My previous post outlined how increasing preventive services outreach can keep people healthier and result in better financial outcomes. But this can only happen if payers and providers know who need those services.
This is where population analytic tools come into play. The two components of successful population analytics are comprehensive data and technology systems to analyze that data. Together, data and analytics identify patients with debilitating and costly chronic conditions and help prioritize them for care. Data and analytics can also help highlight adults who have not received well visits and other preventive services, whether they have a known chronic condition or not.
Most health care organizations have data. But the data often is sequestered in multiple, siloed information systems. Health care leaders feel like they’re drowning in data but dying of thirst when it comes to understanding how their information fits together.
The answer to the data challenge? Population analytics systems that aggregate data from multiple sources into a single patient record. This coming-together can include data from clinical, claims, scheduling, census, socio-demographic, pharmacy, and other sources. Once combined, the information can be used to identify populations in need of preventive services and predict future situations that could be disastrous or costly.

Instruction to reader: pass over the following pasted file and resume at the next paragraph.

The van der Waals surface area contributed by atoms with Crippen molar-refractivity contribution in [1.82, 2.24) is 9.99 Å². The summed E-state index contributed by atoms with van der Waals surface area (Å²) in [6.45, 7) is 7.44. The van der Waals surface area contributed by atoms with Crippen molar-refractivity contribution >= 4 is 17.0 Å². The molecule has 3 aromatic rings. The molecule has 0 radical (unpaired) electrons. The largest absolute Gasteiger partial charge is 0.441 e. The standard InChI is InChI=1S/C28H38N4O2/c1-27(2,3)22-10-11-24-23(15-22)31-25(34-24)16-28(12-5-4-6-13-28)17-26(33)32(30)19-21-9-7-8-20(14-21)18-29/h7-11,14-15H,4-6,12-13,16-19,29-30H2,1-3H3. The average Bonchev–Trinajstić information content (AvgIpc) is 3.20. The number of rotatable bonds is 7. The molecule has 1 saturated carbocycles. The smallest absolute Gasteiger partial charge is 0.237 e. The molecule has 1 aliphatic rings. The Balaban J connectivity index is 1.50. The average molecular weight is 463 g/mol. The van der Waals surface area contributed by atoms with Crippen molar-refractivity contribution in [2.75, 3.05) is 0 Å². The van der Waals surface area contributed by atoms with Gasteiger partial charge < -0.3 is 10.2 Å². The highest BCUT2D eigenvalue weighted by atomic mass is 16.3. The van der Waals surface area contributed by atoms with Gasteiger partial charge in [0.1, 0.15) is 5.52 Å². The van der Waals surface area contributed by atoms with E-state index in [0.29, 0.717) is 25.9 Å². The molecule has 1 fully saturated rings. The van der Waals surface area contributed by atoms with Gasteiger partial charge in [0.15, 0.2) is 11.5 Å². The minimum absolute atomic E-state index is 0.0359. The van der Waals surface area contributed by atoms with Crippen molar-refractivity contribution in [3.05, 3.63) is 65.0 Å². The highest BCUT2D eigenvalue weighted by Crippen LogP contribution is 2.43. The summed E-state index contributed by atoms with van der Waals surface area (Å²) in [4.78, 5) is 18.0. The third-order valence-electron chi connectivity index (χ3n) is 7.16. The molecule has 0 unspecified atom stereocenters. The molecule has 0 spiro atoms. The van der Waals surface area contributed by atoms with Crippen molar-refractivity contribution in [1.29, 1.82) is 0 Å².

By knowing what patients need well visits and preventive services, health care leaders can address financial, operational, and clinical imperatives for their organizations. Financially, that means finding patients at risk while also improving revenue for delivering preventive services. Evidence shows that preventive services save lives, and payers such as CMS and commercial plans are making huge investments to reimburse providers who advocate prevention.
Preventive services and screening in a fee-for-value model allow health care organizations to identify those at risk to incur higher-cost health care services. With data from population analytics systems, health care organizations have opportunities to identify healthy patients (and collaborate to keep them that way) and also identify those with simmering chronic conditions and intervene proctively.
In my next post, I’ll discuss how consumer awareness of preventive services and other innovations are helping ease the transition from fee-for-service to a value-based system.
For more on the subject, please download our full white paper: Why prevention matters.
–Carl Johnson, MD, EdM, MSc.
About the Author:
Carl Johnson, MD, EdM, MSc. is a pediatrician trained at Boston Children’s Hospital. He completed a Medical Education fellowship at Harvard Medical School and was a faculty health services researcher at The Mount Sinai School of Medicine.
Before joining Optum Analytics he worked as a physician executive at Cerner Corporation. He is a graduate of the Mount Sinai School of Medicine in New York City and has held faculty positions at Harvard Medical School, University of California at San Francisco, The Ohio State University, and The Mount Sinai School of Medicine.
Dr. Johnson believes that healthcare can be transformed with the help of the right data. When he is not helping to transform healthcare, he can be found playing tennis, cooking, perfecting his French, taking photographs, reading historical fiction, listening to music, and watching Ohio State Football.